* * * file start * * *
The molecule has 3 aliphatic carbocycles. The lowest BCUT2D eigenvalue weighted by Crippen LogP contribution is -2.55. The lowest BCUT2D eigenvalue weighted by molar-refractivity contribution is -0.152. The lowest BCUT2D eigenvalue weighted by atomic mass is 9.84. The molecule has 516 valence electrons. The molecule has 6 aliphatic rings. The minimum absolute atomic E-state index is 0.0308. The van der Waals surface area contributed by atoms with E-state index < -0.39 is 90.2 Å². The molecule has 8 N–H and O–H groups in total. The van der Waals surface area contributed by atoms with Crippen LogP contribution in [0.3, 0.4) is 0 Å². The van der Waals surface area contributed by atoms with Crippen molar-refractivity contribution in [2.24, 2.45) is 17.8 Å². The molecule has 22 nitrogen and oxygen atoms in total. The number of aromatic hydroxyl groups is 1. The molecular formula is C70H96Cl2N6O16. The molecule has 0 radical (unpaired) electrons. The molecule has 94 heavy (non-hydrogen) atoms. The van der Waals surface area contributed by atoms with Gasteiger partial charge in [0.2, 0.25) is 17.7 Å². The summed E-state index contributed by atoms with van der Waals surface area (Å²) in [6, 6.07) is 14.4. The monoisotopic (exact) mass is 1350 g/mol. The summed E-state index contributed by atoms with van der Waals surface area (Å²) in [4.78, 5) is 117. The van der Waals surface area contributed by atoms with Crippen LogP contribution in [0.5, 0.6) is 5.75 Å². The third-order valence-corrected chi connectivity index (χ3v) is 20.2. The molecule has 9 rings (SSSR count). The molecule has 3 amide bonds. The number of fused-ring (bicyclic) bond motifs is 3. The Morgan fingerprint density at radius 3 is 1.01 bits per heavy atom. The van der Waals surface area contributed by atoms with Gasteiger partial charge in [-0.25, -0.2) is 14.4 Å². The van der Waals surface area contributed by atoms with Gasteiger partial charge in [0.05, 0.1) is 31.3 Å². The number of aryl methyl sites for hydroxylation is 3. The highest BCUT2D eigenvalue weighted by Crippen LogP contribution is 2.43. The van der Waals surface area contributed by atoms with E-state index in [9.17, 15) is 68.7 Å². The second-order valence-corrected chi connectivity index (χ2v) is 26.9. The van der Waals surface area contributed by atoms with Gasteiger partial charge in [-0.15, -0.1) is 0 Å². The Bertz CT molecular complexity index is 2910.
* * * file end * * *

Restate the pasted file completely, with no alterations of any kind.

The molecule has 3 aliphatic carbocycles. The lowest BCUT2D eigenvalue weighted by Crippen LogP contribution is -2.55. The lowest BCUT2D eigenvalue weighted by molar-refractivity contribution is -0.152. The lowest BCUT2D eigenvalue weighted by atomic mass is 9.84. The molecule has 516 valence electrons. The molecule has 6 aliphatic rings. The minimum absolute atomic E-state index is 0.0308. The van der Waals surface area contributed by atoms with E-state index < -0.39 is 90.2 Å². The molecule has 8 N–H and O–H groups in total. The van der Waals surface area contributed by atoms with Crippen LogP contribution in [0.3, 0.4) is 0 Å². The van der Waals surface area contributed by atoms with Crippen molar-refractivity contribution in [2.24, 2.45) is 17.8 Å². The molecule has 22 nitrogen and oxygen atoms in total. The number of aromatic hydroxyl groups is 1. The molecular formula is C70H96Cl2N6O16. The molecule has 0 radical (unpaired) electrons. The molecule has 94 heavy (non-hydrogen) atoms. The van der Waals surface area contributed by atoms with Gasteiger partial charge in [0.2, 0.25) is 17.7 Å². The summed E-state index contributed by atoms with van der Waals surface area (Å²) in [6, 6.07) is 14.4. The monoisotopic (exact) mass is 1350 g/mol. The summed E-state index contributed by atoms with van der Waals surface area (Å²) in [4.78, 5) is 117. The van der Waals surface area contributed by atoms with Crippen LogP contribution in [0.5, 0.6) is 5.75 Å². The third-order valence-corrected chi connectivity index (χ3v) is 20.2. The molecule has 9 rings (SSSR count). The molecule has 3 amide bonds. The number of fused-ring (bicyclic) bond motifs is 3. The Morgan fingerprint density at radius 3 is 1.01 bits per heavy atom. The van der Waals surface area contributed by atoms with Gasteiger partial charge in [-0.25, -0.2) is 14.4 Å². The van der Waals surface area contributed by atoms with Gasteiger partial charge in [0.05, 0.1) is 31.3 Å². The number of aryl methyl sites for hydroxylation is 3. The highest BCUT2D eigenvalue weighted by Crippen LogP contribution is 2.43. The van der Waals surface area contributed by atoms with E-state index in [9.17, 15) is 68.7 Å². The second-order valence-corrected chi connectivity index (χ2v) is 26.9. The van der Waals surface area contributed by atoms with Gasteiger partial charge in [-0.15, -0.1) is 0 Å². The Bertz CT molecular complexity index is 2910.